Wine & Other Stories

Gabriela Celeste: profession winemaker

Written by Piero Pardini

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It was 1999, when Michel Rolland, star of French enology, chose Gabriela Celeste not only as his disciple but also as a partner, founder and director of ENO.ROLLAND, one of the most popular Argentine winemaking laboratories.

Today, Gabriela, an agronomist engineer with specialization in viticulture and oenology, is one of the most highly rated oenologists in South America and with an international experience between France and Italy.

© Gabriela Celeste Enologa

How and when was the passion for wine born?

My passion for wine has been handed down to me by my parents since I was little, as wine was always on the table in the family home. My parents remember that, when I was one year old, instead of asking for water, I used to say: “I want more wine!”.
Later, during my studies in Agricultural Sciences, I really liked this transformation of grapes into wine, seeing how the vineyard could be managed by cultivation and influence the quality of the raw material and then in the cellar that grape could be transformed to give origin of a product capable of arousing pleasure in those who drink it.

© Gabriela Celeste Enologa

When did you decide that the oenologist would become your profession?

When I was studying for the last year to become an agronomist engineer, I really liked the atmosphere of a cellar: the aromas, the freshness and the dim light of the cellars, the high-tech machinery, which began to be used more and more in winemaking; the processes from the harvest to the filling of the barrels with new wine; the art of blending wines and obtaining something surprising. All this, led me to apply as an intern in a small winery and, in this way, I was able to affirm my vocation as a winemaker. Then, with the title in hand, I decided to look for work among the best Argentine wineries and I managed to enter one of them.

© Gabriela Celeste Enologa

How important is it for an oenologist to empathize with the people who take care of that vineyard and those hills?

It is of the utmost importance, as the people who care for the vineyard and work with passion see that work reflected in the results that are quality grapes. And this is the starting point for obtaining great wines. Without quality grapes there are no great wines. Nor should we forget that the branches are living beings and as such they can respond to stimuli and, above all, to good care. This is why our mission as winemakers must be to transmit the passion necessary to ensure that each of the links of this wonderful supply chain gives the best of itself, as many of us do.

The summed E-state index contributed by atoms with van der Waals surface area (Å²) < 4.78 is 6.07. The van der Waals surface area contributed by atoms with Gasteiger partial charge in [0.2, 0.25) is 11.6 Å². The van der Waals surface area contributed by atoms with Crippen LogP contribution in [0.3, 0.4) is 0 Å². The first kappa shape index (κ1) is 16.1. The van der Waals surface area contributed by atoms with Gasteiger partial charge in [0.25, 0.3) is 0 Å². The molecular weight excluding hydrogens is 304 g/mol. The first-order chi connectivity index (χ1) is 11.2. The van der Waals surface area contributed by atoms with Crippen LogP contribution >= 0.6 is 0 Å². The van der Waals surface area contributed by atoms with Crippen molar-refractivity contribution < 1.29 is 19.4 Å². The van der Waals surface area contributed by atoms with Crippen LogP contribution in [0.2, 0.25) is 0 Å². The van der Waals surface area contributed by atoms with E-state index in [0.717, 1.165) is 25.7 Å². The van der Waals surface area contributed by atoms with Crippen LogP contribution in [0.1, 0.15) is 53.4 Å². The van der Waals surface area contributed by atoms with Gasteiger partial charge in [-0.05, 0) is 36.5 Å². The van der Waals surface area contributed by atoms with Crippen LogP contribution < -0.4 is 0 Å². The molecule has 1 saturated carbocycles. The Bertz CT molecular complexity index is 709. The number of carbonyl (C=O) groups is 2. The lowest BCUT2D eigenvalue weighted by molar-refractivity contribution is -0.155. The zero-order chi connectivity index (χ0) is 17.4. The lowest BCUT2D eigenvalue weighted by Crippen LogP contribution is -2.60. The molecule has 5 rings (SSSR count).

© Gabriela Celeste Enologa

In the collective imagination of wine lovers, therefore, non-professional, the sommelier is the best known figure within the “wine” chain while the oenologist works “behind the scenes”. How much, according to your experience, are the two figures (if they are), in opposition and how much, on the contrary, are they (if they are) complementary?

I think that these two figures, both the sommelier and the oenologist, are always complementary. Both are participants in the same process but in different phases. While the oenologist deals with the transformation of grapes into wine, that is the production process (“behind the scenes”), the sommelier is the direct contact with the consumer, the last link in the marketing process. Many times the two roles overlap, since the sommelier has to tell the story of that wine that he is presenting or selling and the oenologist is also called to collaborate in the sale of the wine, transmitting his experiences to him during the elaboration. Furthermore, the basic training of both is different, while the oenologist is trained in science, chemistry, the sommelier is trained more in the humanities and business.

The winemaker is also a controversial figure, acclaimed by most and criticized by others. You are accused of “creating” wines that must meet the canons of the guides, in short, please everyone. Fantasies, or is there, in some cases, a basis of truth?

I think half fantasy and half truth. The important thing is to create wines that appeal to the oenologist, because it would be difficult to make a wine that is not to their liking. There, all your stamps are revealed and you can show your style. But it is also true that, sometimes, from the commercial side of a company, new market trends arrive and the oenologist is asked to “refine” the wines following these trends. This is normal, because wines are not only made for drinking, but the object of this production is the successful sale of the product.

There is the savoir faire of the winemaker who can create wines that are pleasing to the majority of the public without losing their style or personality.

© Gabriela Celeste Enologa

One of your merits and flaws, professionally speaking.

It is difficult to talk about yourself but, I believe that some of my strengths are commitment, passion and honesty at work. My biggest weakness is not knowing how to say “no” and, for this reason, many times, I run all day to try to arrive with all the commitments that I have taken on almost without realizing it.

About the author

Piero Pardini

Founder and editor of "The Wolf Post", Italian based International digital wine platform.
Freelance Journalist.
Wine critic and Sommelier.
He has also written about sports and technology for some specialized magazines.
Co-author of the authorized biography "Gianni Clerici - The writer, the poet the journalist", Le Lettere, Firenze.

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